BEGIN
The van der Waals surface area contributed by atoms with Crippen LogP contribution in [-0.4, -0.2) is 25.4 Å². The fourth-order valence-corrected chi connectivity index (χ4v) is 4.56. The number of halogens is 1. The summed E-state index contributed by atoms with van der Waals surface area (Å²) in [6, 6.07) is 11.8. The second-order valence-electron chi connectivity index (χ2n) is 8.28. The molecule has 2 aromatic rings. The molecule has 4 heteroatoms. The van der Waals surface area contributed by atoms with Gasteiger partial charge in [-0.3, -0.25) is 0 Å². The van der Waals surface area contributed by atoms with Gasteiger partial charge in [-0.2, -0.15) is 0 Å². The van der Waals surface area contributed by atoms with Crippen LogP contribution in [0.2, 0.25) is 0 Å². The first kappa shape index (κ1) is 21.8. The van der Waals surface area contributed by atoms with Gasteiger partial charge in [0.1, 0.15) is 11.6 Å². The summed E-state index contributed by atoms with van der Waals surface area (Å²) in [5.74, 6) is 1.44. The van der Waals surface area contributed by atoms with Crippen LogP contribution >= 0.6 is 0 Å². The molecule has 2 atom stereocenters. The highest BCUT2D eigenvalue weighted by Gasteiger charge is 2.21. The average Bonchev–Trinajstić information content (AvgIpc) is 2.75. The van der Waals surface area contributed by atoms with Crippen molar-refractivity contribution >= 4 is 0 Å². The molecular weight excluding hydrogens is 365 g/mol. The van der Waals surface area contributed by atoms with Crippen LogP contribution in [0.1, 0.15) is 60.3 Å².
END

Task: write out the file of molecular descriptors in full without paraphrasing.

The van der Waals surface area contributed by atoms with Crippen LogP contribution in [-0.4, -0.2) is 25.4 Å². The fourth-order valence-corrected chi connectivity index (χ4v) is 4.56. The number of halogens is 1. The summed E-state index contributed by atoms with van der Waals surface area (Å²) in [6, 6.07) is 11.8. The second-order valence-electron chi connectivity index (χ2n) is 8.28. The molecule has 2 aromatic rings. The molecule has 4 heteroatoms. The van der Waals surface area contributed by atoms with Gasteiger partial charge in [-0.3, -0.25) is 0 Å². The van der Waals surface area contributed by atoms with Gasteiger partial charge in [-0.2, -0.15) is 0 Å². The van der Waals surface area contributed by atoms with Crippen LogP contribution in [0.2, 0.25) is 0 Å². The first kappa shape index (κ1) is 21.8. The van der Waals surface area contributed by atoms with Gasteiger partial charge in [0.1, 0.15) is 11.6 Å². The summed E-state index contributed by atoms with van der Waals surface area (Å²) in [5.74, 6) is 1.44. The van der Waals surface area contributed by atoms with Crippen LogP contribution >= 0.6 is 0 Å². The molecule has 2 atom stereocenters. The highest BCUT2D eigenvalue weighted by Gasteiger charge is 2.21. The average Bonchev–Trinajstić information content (AvgIpc) is 2.75. The van der Waals surface area contributed by atoms with Crippen molar-refractivity contribution >= 4 is 0 Å². The molecular weight excluding hydrogens is 365 g/mol. The van der Waals surface area contributed by atoms with Crippen LogP contribution in [0.1, 0.15) is 60.3 Å².